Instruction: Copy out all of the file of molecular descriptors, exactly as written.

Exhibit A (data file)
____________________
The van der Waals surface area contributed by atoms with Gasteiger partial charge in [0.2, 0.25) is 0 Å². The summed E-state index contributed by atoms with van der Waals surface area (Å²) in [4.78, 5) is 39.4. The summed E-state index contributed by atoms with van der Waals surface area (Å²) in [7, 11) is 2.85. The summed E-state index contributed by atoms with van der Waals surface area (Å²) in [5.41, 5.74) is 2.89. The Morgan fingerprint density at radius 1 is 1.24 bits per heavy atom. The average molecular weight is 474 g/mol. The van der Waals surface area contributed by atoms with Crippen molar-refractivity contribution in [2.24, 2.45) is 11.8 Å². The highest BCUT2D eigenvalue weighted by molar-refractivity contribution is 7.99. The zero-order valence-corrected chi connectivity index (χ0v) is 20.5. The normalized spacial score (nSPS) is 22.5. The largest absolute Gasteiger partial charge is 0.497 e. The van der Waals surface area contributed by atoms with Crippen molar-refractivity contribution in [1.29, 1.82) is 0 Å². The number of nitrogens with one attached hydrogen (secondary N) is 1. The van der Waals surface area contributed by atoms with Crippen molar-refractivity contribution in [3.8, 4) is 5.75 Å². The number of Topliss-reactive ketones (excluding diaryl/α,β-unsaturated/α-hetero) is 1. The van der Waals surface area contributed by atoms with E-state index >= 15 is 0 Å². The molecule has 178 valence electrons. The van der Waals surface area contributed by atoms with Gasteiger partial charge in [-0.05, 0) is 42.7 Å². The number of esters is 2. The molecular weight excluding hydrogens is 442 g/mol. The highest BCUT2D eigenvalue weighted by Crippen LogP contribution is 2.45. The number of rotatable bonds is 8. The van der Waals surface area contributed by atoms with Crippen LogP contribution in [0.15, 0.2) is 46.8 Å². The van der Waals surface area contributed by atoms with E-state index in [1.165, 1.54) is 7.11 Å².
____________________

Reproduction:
The van der Waals surface area contributed by atoms with Gasteiger partial charge in [0.2, 0.25) is 0 Å². The summed E-state index contributed by atoms with van der Waals surface area (Å²) in [4.78, 5) is 39.4. The summed E-state index contributed by atoms with van der Waals surface area (Å²) in [7, 11) is 2.85. The summed E-state index contributed by atoms with van der Waals surface area (Å²) in [5.41, 5.74) is 2.89. The Morgan fingerprint density at radius 1 is 1.24 bits per heavy atom. The average molecular weight is 474 g/mol. The van der Waals surface area contributed by atoms with Crippen molar-refractivity contribution in [2.24, 2.45) is 11.8 Å². The highest BCUT2D eigenvalue weighted by molar-refractivity contribution is 7.99. The zero-order valence-corrected chi connectivity index (χ0v) is 20.5. The normalized spacial score (nSPS) is 22.5. The largest absolute Gasteiger partial charge is 0.497 e. The van der Waals surface area contributed by atoms with Crippen molar-refractivity contribution in [1.29, 1.82) is 0 Å². The number of nitrogens with one attached hydrogen (secondary N) is 1. The van der Waals surface area contributed by atoms with Crippen molar-refractivity contribution in [3.8, 4) is 5.75 Å². The number of Topliss-reactive ketones (excluding diaryl/α,β-unsaturated/α-hetero) is 1. The van der Waals surface area contributed by atoms with E-state index >= 15 is 0 Å². The molecule has 178 valence electrons. The van der Waals surface area contributed by atoms with Gasteiger partial charge in [-0.05, 0) is 42.7 Å². The number of esters is 2. The molecular weight excluding hydrogens is 442 g/mol. The highest BCUT2D eigenvalue weighted by Crippen LogP contribution is 2.45. The number of rotatable bonds is 8. The van der Waals surface area contributed by atoms with Crippen LogP contribution in [0.15, 0.2) is 46.8 Å². The van der Waals surface area contributed by atoms with E-state index in [1.165, 1.54) is 7.11 Å².